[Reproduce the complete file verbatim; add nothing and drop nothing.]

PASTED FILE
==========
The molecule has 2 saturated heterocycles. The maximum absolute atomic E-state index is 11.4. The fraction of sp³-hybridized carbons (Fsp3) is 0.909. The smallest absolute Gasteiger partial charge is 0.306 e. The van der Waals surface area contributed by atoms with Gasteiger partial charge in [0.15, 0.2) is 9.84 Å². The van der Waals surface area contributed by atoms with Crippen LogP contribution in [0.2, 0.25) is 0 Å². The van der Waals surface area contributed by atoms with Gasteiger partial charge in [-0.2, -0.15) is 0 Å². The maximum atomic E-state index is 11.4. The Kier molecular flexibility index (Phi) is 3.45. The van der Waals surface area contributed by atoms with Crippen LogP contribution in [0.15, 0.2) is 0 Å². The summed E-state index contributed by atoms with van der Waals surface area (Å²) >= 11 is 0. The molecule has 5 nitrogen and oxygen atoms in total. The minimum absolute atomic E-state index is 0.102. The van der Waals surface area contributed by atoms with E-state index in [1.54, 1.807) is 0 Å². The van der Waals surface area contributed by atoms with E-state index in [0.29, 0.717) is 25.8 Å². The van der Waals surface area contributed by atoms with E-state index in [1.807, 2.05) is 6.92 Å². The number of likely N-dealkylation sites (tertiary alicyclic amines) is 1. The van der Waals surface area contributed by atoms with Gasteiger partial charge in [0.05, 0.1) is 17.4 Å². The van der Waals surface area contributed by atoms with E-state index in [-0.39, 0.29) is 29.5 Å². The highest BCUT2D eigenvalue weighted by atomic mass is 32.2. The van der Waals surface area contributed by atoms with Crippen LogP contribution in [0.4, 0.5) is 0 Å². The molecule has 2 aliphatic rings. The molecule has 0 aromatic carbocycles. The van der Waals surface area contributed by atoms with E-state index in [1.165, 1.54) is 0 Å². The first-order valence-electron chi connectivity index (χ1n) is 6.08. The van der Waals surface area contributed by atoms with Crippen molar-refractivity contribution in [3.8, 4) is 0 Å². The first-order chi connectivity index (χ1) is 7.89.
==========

The molecule has 2 saturated heterocycles. The maximum absolute atomic E-state index is 11.4. The fraction of sp³-hybridized carbons (Fsp3) is 0.909. The smallest absolute Gasteiger partial charge is 0.306 e. The van der Waals surface area contributed by atoms with Gasteiger partial charge in [0.15, 0.2) is 9.84 Å². The van der Waals surface area contributed by atoms with Crippen LogP contribution in [0.2, 0.25) is 0 Å². The van der Waals surface area contributed by atoms with Gasteiger partial charge in [-0.2, -0.15) is 0 Å². The maximum atomic E-state index is 11.4. The Kier molecular flexibility index (Phi) is 3.45. The van der Waals surface area contributed by atoms with Crippen LogP contribution in [0.15, 0.2) is 0 Å². The summed E-state index contributed by atoms with van der Waals surface area (Å²) >= 11 is 0. The molecule has 5 nitrogen and oxygen atoms in total. The minimum absolute atomic E-state index is 0.102. The van der Waals surface area contributed by atoms with E-state index in [1.54, 1.807) is 0 Å². The van der Waals surface area contributed by atoms with E-state index in [0.29, 0.717) is 25.8 Å². The van der Waals surface area contributed by atoms with E-state index in [1.807, 2.05) is 6.92 Å². The number of likely N-dealkylation sites (tertiary alicyclic amines) is 1. The van der Waals surface area contributed by atoms with Gasteiger partial charge in [0.05, 0.1) is 17.4 Å². The van der Waals surface area contributed by atoms with E-state index in [-0.39, 0.29) is 29.5 Å². The highest BCUT2D eigenvalue weighted by atomic mass is 32.2. The van der Waals surface area contributed by atoms with Crippen LogP contribution in [0.4, 0.5) is 0 Å². The molecule has 2 aliphatic rings. The molecule has 0 aromatic carbocycles. The van der Waals surface area contributed by atoms with E-state index in [1.165, 1.54) is 0 Å². The first-order valence-electron chi connectivity index (χ1n) is 6.08. The van der Waals surface area contributed by atoms with Crippen molar-refractivity contribution in [3.8, 4) is 0 Å². The first-order chi connectivity index (χ1) is 7.89.